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Fields

Ecological Developmental Adaptability Life Sciences :
Biodiversity Dynamics

Research

Marine Biodiversity

Marine Biodiversity

Marine environments are populated by various animals, which represent almost all phyla and range from the simplest to the most complex body plan. Our laboratory is located in the Mutsu bay area in the north of Japan, which is known to have one of the richest varieties of marine life in the Tohoku area. Benefitting from such a location, we study a variety of local marine animals. We are interested in a broad range of topics in marine biodiversity, including molecular and cellular mechanisms and evolutionary aspects of early embryonic development, as well as ecological distribution in relation to environmental factors and interactions such as symbiosis and predator-prey interactions.

Research Overview

Specific areas of our research are: 1) the molecular and cellular mechanisms of morphogenesis of tail shaping in the ascidian embryo, and of tentacle branching in the jellyfish; 2) an evolutionary developmental analysis of germline segregation mechanisms in tunicate embryos; 3) developmental and evolutionary analysis of embryogenesis based on a comparison between direct and indirect development in sea urchins; 4) an ecological and behavioral study of symbiotic relationships, such as between the flatworm Stylochoplana pusilla and its host, the snail Monodonta labio; 5) an analysis of individual and social behavior in marine animals that have adapted theri sensory organs to life in the sea and partly on land, such as the fiddler crab (genus Uca).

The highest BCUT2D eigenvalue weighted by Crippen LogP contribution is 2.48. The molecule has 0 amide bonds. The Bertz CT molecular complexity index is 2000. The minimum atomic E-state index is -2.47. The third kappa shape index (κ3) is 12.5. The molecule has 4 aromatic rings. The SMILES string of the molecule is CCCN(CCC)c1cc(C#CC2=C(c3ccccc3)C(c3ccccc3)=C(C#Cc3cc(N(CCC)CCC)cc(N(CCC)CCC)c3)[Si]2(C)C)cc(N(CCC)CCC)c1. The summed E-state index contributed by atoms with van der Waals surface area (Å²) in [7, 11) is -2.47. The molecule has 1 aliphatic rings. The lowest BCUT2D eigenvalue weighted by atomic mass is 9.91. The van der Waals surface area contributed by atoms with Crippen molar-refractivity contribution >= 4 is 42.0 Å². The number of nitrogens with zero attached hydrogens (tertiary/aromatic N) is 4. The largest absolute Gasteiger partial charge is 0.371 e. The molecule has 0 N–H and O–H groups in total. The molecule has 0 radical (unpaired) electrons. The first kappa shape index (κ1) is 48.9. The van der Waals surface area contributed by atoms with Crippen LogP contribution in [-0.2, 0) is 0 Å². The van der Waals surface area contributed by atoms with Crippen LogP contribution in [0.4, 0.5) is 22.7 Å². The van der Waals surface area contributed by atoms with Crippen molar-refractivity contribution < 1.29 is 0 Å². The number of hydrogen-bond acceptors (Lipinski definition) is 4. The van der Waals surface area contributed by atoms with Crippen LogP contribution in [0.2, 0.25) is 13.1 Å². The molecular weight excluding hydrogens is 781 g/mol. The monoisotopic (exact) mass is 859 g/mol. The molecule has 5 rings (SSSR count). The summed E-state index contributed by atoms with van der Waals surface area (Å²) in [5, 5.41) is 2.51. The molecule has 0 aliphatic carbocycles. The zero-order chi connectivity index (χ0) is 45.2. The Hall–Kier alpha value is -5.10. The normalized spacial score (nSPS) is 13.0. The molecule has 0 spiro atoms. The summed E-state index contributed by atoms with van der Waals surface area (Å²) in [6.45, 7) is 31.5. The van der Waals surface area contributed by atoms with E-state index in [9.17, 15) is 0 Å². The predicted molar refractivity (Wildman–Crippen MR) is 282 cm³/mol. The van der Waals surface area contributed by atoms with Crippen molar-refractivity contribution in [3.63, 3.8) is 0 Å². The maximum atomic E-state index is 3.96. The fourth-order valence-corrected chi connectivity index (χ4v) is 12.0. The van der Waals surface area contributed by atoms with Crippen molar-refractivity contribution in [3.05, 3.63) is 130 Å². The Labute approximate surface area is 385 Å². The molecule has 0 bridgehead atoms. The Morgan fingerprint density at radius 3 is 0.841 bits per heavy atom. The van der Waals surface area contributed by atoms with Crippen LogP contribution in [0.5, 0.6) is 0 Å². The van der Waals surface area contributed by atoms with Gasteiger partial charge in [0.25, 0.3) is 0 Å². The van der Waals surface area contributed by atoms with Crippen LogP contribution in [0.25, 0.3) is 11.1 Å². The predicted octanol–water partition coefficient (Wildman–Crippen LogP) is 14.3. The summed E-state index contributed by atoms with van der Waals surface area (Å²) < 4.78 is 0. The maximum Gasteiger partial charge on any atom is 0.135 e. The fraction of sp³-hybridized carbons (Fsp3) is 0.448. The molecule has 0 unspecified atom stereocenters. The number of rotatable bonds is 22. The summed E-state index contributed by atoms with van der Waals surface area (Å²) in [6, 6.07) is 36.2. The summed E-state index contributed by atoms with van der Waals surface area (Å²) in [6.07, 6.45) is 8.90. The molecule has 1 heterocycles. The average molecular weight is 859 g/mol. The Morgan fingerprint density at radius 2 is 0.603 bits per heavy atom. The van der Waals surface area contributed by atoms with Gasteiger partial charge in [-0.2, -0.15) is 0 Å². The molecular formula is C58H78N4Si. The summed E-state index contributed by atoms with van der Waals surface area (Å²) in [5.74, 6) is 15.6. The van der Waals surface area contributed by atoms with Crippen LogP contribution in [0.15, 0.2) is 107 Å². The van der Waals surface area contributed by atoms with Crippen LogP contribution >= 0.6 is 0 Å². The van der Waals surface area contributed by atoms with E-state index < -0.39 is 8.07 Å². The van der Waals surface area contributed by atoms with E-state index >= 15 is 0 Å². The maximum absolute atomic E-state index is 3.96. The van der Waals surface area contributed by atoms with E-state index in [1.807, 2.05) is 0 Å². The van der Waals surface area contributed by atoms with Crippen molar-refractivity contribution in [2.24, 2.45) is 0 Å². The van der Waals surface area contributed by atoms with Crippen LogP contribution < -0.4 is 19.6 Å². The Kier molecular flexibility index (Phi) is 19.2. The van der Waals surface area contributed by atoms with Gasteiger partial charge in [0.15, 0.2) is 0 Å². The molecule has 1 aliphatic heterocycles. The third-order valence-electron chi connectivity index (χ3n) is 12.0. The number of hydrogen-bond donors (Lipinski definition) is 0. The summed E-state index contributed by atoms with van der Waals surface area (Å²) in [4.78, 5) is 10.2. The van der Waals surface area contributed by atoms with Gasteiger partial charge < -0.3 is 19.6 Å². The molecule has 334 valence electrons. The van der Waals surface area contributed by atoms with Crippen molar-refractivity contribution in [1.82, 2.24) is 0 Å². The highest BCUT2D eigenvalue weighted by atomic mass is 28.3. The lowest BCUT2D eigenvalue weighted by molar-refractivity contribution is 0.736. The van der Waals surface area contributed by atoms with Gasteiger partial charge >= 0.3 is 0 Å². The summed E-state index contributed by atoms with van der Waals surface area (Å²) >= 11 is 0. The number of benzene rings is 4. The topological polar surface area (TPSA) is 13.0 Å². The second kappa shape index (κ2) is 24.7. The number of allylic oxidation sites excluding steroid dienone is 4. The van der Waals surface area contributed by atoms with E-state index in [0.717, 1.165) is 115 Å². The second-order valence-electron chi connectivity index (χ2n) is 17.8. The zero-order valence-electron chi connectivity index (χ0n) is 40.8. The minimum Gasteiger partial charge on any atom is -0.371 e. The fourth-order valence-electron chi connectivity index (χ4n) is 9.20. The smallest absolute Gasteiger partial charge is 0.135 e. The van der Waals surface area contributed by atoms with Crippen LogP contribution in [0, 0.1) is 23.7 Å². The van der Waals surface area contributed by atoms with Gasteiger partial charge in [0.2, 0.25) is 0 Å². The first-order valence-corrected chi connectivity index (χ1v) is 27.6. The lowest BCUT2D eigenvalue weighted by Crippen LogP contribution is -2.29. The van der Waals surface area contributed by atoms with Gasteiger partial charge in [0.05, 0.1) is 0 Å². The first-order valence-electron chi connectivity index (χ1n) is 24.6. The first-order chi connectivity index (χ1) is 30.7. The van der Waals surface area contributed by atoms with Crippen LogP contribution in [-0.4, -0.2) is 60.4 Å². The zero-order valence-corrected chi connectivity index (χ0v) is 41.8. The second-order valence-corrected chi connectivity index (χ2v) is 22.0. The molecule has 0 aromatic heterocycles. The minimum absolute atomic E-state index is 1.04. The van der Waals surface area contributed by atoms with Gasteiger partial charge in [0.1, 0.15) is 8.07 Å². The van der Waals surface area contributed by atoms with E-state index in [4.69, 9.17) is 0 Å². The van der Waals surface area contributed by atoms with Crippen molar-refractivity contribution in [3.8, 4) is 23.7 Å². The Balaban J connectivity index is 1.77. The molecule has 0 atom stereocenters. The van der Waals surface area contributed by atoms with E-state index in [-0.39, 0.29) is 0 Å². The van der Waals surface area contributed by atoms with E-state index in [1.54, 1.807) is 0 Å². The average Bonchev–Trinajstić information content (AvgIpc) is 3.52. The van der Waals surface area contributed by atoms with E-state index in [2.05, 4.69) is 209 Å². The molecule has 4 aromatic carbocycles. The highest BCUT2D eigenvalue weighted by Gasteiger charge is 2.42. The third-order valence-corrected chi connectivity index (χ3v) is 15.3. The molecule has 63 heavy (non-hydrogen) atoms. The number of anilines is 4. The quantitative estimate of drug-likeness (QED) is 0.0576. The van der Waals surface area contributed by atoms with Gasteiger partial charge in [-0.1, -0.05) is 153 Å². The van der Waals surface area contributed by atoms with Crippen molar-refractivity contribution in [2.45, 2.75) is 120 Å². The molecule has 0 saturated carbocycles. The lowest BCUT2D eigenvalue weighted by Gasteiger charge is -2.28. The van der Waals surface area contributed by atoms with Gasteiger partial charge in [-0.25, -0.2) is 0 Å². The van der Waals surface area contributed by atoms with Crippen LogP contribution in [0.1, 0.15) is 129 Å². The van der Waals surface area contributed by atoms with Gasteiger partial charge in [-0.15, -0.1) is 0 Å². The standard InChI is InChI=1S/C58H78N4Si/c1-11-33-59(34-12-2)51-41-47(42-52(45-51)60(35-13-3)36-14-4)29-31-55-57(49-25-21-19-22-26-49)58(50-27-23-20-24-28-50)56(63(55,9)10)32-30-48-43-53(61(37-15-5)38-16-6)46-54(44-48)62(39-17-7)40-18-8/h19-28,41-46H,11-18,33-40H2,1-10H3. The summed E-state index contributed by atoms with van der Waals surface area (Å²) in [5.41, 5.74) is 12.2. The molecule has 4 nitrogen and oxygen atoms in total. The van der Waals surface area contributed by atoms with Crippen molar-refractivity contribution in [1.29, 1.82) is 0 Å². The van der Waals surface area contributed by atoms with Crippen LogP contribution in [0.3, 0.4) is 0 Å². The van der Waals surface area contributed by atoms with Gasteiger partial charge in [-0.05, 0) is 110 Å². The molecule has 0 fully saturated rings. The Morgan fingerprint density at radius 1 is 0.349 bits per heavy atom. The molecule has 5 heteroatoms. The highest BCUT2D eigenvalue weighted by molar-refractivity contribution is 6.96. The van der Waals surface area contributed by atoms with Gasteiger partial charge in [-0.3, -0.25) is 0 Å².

URLs http://www.biology.tohoku.ac.jp/lab-www/asamushi/pg755.html http://www.biology.tohoku.ac.jp/lab-www/asamushi/kumano_lab/Top_English.html https://sites.google.com/site/minokawalab/

Faculty Members

Professor KUMANO Gaku
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  • Molecular and Cellular mechanisms of tail shaping during ascidian embryogenesis
  • Molecular mechanisms of germline segregation in primitive chordate embryos
  • Branching morphogenesis of medusa tentacles in a jellyfish
Professor URABE Jotaro (C)
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  • The trophic dynamics and ecological stoichiometry of aquatic ecosystems.
  • Ecological impacts of changes in local and global environmental conditions on community and ecosystem processes.
Associate Professor MINOKAWA Takuya
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  • Sea urchin developmental mechanism
  • Marine invertebrate evolutionary developmental biology
Assistant Professor TAKEDA Satoshi
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  • Sociobiology of semi-terrestrial crabs
Assistant Professor NAKAMOTO Ayaki
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  • Cell polarity and morphogenesis of ascidian embryos
Assistant Professor FUJIMOTO Shinta
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  • Systematics of marine meiofauna